2012 Antigen Review for the New Zealand National Immunisation Schedule: Diphtheria

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dc.contributor.author Carter, P en
dc.contributor.author Taylor, L en
dc.contributor.author Petousis-Harris, Helen en
dc.contributor.author Ellis, Tracey en
dc.contributor.author Nowlan, Mary en
dc.date.accessioned 2019-09-15T20:43:57Z en
dc.date.issued 2014-12 en
dc.identifier.citation Dec 2014. Auckland UniServices Limited, Auckland, New Zealand. 49 pages en
dc.identifier.uri http://hdl.handle.net/2292/47700 en
dc.description.abstract As a result of the introduction of vaccines against diphtheria, the disease is now rare in developed countries. Evidence suggests that the Diphtheria, Tetanus, acellular Pertussis vaccine (DTaP) is safe and well tolerated in infants, toddlers, adolescents and adults. The adult reduced antigen concentration tetanus-diphtheria (Td) is not associated with any safety concerns in 10-64 year olds or in 65 + year olds. Administration of diphtheria, tetanus, acellular pertussis vaccine (Tdap) to pregnant women is not associated with any unexpected safety patterns in maternal, infant, or fetal outcomes. DTaP vaccines have been proven to be highly immunogenic as primary and booster vaccinations. When the primary series is given during the first few years of life, the antibody levels decrease over time with a booster dose being recommended around pre-school/early school and adolescence age. Adults who have received a primary course also require a booster dose at some time during their adulthood. For people who have never had a primary series of diphtheria vaccines as a child, three doses of the adult formulation vaccine has been found to induce an adequate immune response. The reduced-antigen-content dTpa-IPV vaccine has been found to be non-inferior to full-strength DTPa-IPV vaccine with respect to immunogenicity when administered to pre-school children. The duration of protection from an adult booster dose of diphtheria containing vaccine is unknown as data is limited. Co-administration studies suggest that Tdap vaccine could be co-administered, without compromise of either the reactogenicity or immunogenicity profiles, with Pneumococcal conjugate vaccine containing antigens from 7 pneumococcal serotypes(PVC7), Pneumococcal conjugate vaccine containing antigens from 10 pneumococcal serotypes (PCV10), Pneumococcal conjugate vaccine containing antigens from 13 pneumococcal serotypes (PCV13), HPV16/18, MenACWY and influenza vaccines. New multi-valent combination DTaP vaccines are being developed, including two fully liquid hexavalent vaccines combining diphtheria (D), tetanus (T), acellular pertussis (aP), inactivated polio (IPV), hepatitis B virus (HBV) and Haemophilus influenzae type b (Hib) vaccines; and hexavalent and heptavalent vaccines based around three component aP. Early trials with transcutaneous vaccination patches also sound promising. In developed countries, the primary series of immunisations usually-consists of three doses of DPT vaccine, given at intervals of 4 or more weeks, beginning at 2 or 3 months of age, and reinforced by a fourth dose sometime in the second year of life. The policy of using booster doses of vaccines containing diphtheria toxoid varies considerably. Diphtheria vaccines are well embedded in the immunisation schedule for children and adolescents around the world. Adult booster doses are generally recommended but not always funded and awareness of adult booster vaccines may be low amongst the adult population. Travellers may not be aware of the recommendations for them to have a booster vaccine before travelling to regions where diphtheria is endemic. With respect to diphtheria, the NZ immunisation schedule is in line with international policy and practice. en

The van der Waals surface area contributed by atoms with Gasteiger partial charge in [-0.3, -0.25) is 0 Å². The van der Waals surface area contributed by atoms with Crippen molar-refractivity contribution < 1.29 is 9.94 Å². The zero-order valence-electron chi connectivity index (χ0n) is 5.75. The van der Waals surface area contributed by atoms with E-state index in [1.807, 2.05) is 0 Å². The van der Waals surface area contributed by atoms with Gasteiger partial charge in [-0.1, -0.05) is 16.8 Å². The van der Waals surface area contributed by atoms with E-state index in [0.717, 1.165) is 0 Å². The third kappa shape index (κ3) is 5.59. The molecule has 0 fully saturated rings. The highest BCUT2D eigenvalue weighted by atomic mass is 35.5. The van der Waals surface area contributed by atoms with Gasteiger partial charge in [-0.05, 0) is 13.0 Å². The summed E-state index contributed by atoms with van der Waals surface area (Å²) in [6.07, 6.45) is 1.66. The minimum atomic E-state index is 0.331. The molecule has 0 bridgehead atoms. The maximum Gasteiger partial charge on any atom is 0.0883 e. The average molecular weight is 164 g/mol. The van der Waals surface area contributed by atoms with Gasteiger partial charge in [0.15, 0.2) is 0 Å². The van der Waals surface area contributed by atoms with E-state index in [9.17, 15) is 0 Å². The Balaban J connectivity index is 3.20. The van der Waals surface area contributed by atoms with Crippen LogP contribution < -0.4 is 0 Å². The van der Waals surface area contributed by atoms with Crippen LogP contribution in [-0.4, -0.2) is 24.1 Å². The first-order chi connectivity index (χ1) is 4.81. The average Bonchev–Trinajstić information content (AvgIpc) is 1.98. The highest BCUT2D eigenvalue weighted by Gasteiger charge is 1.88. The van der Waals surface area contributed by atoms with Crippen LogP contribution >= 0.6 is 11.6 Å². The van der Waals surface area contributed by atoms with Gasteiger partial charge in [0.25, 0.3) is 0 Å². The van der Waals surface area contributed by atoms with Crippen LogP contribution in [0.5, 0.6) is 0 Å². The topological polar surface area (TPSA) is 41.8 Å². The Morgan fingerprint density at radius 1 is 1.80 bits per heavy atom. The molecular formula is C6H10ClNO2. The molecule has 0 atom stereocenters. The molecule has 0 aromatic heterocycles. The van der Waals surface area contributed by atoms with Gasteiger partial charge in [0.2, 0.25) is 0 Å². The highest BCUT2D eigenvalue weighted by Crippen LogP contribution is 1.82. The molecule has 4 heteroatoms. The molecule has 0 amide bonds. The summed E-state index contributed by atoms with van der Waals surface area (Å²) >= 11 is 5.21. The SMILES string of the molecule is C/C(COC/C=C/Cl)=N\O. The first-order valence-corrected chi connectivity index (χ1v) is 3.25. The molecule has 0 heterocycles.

dc.description.uri http://www.thebookshelf.auckland.ac.nz/document.php?action=null&wid=2979 en
dc.publisher Auckland UniServices Limited en
dc.rights Items in ResearchSpace are protected by copyright, with all rights reserved, unless otherwise indicated. Previously published items are made available in accordance with the copyright policy of the publisher. en
dc.rights.uri https://researchspace.auckland.ac.nz/docs/uoa-docs/rights.htm en
dc.title 2012 Antigen Review for the New Zealand National Immunisation Schedule: Diphtheria en
dc.type Report en
dc.rights.holder Copyright: Immunisation Advisory Centre en
pubs.author-url https://www.immune.org.nz/2012-antigen-review-new-zealand-national-immunisation-schedule-diphtheria en
pubs.commissioning-body New Zealand Ministry of Health en
pubs.place-of-publication Auckland, New Zealand en
dc.rights.accessrights http://purl.org/eprint/accessRights/OpenAccess en
pubs.subtype Commissioned Report en
pubs.elements-id 424599 en
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pubs.org-id Medical and Health Sciences en
pubs.org-id Population Health en
pubs.org-id Gen.Practice& Primary Hlthcare en
pubs.record-created-at-source-date 2014-01-23 en

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